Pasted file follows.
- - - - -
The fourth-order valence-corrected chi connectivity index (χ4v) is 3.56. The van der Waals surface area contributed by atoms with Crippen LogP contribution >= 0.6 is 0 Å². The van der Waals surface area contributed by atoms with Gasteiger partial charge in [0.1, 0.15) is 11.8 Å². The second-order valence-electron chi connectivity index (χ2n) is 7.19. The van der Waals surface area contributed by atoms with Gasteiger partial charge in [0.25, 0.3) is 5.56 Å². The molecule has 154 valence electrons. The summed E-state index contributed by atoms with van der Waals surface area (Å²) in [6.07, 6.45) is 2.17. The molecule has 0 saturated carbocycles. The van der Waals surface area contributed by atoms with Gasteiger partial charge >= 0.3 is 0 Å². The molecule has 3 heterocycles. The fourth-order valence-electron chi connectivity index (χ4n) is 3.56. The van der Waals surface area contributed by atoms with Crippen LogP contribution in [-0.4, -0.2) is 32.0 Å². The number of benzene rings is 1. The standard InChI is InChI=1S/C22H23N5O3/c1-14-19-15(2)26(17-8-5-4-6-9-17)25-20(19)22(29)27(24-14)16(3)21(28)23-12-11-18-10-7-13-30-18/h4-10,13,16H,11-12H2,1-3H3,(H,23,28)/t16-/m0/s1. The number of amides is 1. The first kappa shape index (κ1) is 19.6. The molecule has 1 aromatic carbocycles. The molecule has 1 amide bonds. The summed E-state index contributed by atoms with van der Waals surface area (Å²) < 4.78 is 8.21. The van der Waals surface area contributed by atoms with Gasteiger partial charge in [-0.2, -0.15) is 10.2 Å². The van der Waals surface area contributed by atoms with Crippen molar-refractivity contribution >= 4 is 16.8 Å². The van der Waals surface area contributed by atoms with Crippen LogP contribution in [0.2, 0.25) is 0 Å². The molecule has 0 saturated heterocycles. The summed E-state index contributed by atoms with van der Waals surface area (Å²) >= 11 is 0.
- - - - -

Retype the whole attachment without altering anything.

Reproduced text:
The fourth-order valence-corrected chi connectivity index (χ4v) is 3.56. The van der Waals surface area contributed by atoms with Crippen LogP contribution >= 0.6 is 0 Å². The van der Waals surface area contributed by atoms with Gasteiger partial charge in [0.1, 0.15) is 11.8 Å². The second-order valence-electron chi connectivity index (χ2n) is 7.19. The van der Waals surface area contributed by atoms with Gasteiger partial charge in [0.25, 0.3) is 5.56 Å². The molecule has 154 valence electrons. The summed E-state index contributed by atoms with van der Waals surface area (Å²) in [6.07, 6.45) is 2.17. The molecule has 0 saturated carbocycles. The van der Waals surface area contributed by atoms with Gasteiger partial charge >= 0.3 is 0 Å². The molecule has 3 heterocycles. The fourth-order valence-electron chi connectivity index (χ4n) is 3.56. The van der Waals surface area contributed by atoms with Crippen LogP contribution in [-0.4, -0.2) is 32.0 Å². The number of benzene rings is 1. The standard InChI is InChI=1S/C22H23N5O3/c1-14-19-15(2)26(17-8-5-4-6-9-17)25-20(19)22(29)27(24-14)16(3)21(28)23-12-11-18-10-7-13-30-18/h4-10,13,16H,11-12H2,1-3H3,(H,23,28)/t16-/m0/s1. The number of amides is 1. The first kappa shape index (κ1) is 19.6. The molecule has 1 aromatic carbocycles. The molecule has 1 amide bonds. The summed E-state index contributed by atoms with van der Waals surface area (Å²) < 4.78 is 8.21. The van der Waals surface area contributed by atoms with Gasteiger partial charge in [-0.2, -0.15) is 10.2 Å². The van der Waals surface area contributed by atoms with Crippen molar-refractivity contribution >= 4 is 16.8 Å². The van der Waals surface area contributed by atoms with Crippen LogP contribution in [0.2, 0.25) is 0 Å². The molecule has 0 saturated heterocycles. The summed E-state index contributed by atoms with van der Waals surface area (Å²) >= 11 is 0.